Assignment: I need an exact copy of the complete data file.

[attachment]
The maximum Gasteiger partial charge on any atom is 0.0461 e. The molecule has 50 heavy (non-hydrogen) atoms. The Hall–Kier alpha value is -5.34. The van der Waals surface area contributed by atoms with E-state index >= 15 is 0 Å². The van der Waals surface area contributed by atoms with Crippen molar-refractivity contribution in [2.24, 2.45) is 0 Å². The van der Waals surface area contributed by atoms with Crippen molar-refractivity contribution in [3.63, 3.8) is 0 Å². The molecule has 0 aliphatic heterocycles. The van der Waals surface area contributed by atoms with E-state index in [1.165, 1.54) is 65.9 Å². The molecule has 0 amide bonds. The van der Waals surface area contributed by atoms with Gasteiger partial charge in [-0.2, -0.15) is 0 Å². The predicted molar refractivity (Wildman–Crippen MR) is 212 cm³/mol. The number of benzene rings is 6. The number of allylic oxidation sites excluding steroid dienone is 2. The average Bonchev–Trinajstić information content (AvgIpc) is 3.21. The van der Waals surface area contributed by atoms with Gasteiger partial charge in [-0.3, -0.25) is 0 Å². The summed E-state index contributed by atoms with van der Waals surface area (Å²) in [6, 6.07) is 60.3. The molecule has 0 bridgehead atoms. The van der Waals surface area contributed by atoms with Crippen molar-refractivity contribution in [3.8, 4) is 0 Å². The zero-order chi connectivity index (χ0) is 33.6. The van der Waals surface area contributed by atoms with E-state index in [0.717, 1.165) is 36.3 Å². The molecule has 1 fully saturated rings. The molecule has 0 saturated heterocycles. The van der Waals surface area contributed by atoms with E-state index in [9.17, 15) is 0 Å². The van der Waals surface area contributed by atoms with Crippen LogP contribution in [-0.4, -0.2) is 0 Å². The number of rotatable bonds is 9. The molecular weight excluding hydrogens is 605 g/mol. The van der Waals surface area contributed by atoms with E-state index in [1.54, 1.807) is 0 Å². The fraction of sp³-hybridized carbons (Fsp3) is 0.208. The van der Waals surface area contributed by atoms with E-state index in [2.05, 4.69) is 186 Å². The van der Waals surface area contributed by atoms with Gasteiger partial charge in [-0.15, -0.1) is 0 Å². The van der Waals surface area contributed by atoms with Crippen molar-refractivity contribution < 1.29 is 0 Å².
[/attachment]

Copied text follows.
The maximum Gasteiger partial charge on any atom is 0.0461 e. The molecule has 50 heavy (non-hydrogen) atoms. The Hall–Kier alpha value is -5.34. The van der Waals surface area contributed by atoms with E-state index >= 15 is 0 Å². The van der Waals surface area contributed by atoms with Crippen molar-refractivity contribution in [2.24, 2.45) is 0 Å². The van der Waals surface area contributed by atoms with Crippen molar-refractivity contribution in [3.63, 3.8) is 0 Å². The molecule has 0 aliphatic heterocycles. The van der Waals surface area contributed by atoms with E-state index in [1.165, 1.54) is 65.9 Å². The molecule has 0 amide bonds. The van der Waals surface area contributed by atoms with Gasteiger partial charge in [-0.2, -0.15) is 0 Å². The predicted molar refractivity (Wildman–Crippen MR) is 212 cm³/mol. The number of benzene rings is 6. The number of allylic oxidation sites excluding steroid dienone is 2. The average Bonchev–Trinajstić information content (AvgIpc) is 3.21. The van der Waals surface area contributed by atoms with Gasteiger partial charge in [-0.3, -0.25) is 0 Å². The summed E-state index contributed by atoms with van der Waals surface area (Å²) in [6, 6.07) is 60.3. The molecule has 0 bridgehead atoms. The van der Waals surface area contributed by atoms with Crippen molar-refractivity contribution in [3.8, 4) is 0 Å². The zero-order chi connectivity index (χ0) is 33.6. The van der Waals surface area contributed by atoms with E-state index in [0.717, 1.165) is 36.3 Å². The molecule has 1 fully saturated rings. The molecule has 0 saturated heterocycles. The van der Waals surface area contributed by atoms with E-state index in [9.17, 15) is 0 Å². The van der Waals surface area contributed by atoms with Crippen LogP contribution in [-0.4, -0.2) is 0 Å². The number of rotatable bonds is 9. The molecular weight excluding hydrogens is 605 g/mol. The van der Waals surface area contributed by atoms with E-state index in [1.54, 1.807) is 0 Å². The fraction of sp³-hybridized carbons (Fsp3) is 0.208. The van der Waals surface area contributed by atoms with E-state index in [2.05, 4.69) is 186 Å². The van der Waals surface area contributed by atoms with Gasteiger partial charge in [-0.15, -0.1) is 0 Å². The van der Waals surface area contributed by atoms with Crippen molar-refractivity contribution < 1.29 is 0 Å².